Rings with discreet dual purpose have been in use since before the common era, when Hannibal, facing extradition, allegedly ingested the poison he kept secreted behind a gemstone on his finger. (More recently, poison rings gave rise to a popular Game of Thrones fan theory…)
Victorians prevented their most closely kept secrets—illicit love letters, perhaps? Last wills and testaments?—from falling into the wrong hands by wearing the keys to the boxes containing these items concealed in signet rings and other statement-type pieces.
A tiny concealed blade could be lethal on the finger of a skilled (and no doubt, beautiful) assassin. These days, they might be used to collect a bit of one’s attacker’s DNA.
Enter the fictional world of James Bond, and you’ll find a number of handy dandy spy rings including one that doubles as a camera, and another capable of shattering bulletproof glass with a single twist.
Armillary sphere rings like the ones in the British Museum’s collection and the Swedish Historical Museum (top) serve a more benign purpose. Folded together, the two-part outer hoop and three interior hoops give the illusion of a simple gold band. Slipped off the wearer’s finger, they can fan out into a physical model of celestial longitude and latitude.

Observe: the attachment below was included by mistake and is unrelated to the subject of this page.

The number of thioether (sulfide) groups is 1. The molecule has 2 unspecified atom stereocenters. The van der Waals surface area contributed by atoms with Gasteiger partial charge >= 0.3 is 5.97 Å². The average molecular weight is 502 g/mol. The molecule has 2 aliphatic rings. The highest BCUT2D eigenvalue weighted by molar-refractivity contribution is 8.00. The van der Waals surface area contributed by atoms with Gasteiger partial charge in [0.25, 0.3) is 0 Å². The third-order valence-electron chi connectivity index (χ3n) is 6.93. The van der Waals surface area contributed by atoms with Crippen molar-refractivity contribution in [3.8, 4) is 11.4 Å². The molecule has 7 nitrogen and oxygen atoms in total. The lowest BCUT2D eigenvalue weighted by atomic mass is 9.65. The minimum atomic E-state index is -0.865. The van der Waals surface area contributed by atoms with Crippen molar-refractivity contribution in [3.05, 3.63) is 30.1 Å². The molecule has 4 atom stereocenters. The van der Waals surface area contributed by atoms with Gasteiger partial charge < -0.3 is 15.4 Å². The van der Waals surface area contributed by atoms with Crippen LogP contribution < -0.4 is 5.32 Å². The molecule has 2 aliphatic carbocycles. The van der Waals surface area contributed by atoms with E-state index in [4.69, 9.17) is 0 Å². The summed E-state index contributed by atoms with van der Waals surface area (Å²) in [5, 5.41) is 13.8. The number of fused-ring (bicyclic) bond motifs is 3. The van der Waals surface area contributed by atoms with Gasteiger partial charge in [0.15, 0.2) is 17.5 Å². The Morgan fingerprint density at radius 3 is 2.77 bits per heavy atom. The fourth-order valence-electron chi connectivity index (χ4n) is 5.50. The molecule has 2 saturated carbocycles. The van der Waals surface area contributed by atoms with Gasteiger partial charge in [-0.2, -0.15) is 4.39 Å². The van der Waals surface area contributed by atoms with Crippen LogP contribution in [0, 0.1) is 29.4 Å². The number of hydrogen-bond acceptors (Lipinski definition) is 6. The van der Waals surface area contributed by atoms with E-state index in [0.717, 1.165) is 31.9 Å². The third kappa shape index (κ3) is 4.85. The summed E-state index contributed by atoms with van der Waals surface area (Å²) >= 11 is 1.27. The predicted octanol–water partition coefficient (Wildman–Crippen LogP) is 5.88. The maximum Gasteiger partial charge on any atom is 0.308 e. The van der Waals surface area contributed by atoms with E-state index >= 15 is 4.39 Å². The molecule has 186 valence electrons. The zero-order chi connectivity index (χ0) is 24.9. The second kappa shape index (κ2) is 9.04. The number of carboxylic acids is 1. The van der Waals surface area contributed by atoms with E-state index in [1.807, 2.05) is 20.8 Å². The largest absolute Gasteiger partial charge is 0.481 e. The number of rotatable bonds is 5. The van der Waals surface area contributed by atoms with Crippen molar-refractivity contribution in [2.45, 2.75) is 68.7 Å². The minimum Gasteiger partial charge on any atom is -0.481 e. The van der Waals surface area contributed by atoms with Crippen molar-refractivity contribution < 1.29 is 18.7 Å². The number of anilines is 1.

Art historian Jessica Stewart writes that in the 17th century, rings such as the above specimen were “used by astronomers to study and make calculations. These pieces of jewelry were considered tokens of knowledge. Inscriptions or zodiac symbols were often used as decorative elements on the bands.”
The armillary sphere rings in the British Museum’s collection are made of a soft high alloy gold.
Jewelry-loving modern astronomers seeking an old school finger-based calculation tool that really works can order armillary sphere rings from Brooklyn-based designer Black Adept.
via My Modern Met
Ayun Halliday is an author, illustrator, theater maker and Chief Primatologist of the East Village Inky zine. She most recently appeared as a French Canadian bear who travels to New York City in search of food and meaning in Greg Kotis’ short film, L’Ourse. Follow her @AyunHalliday.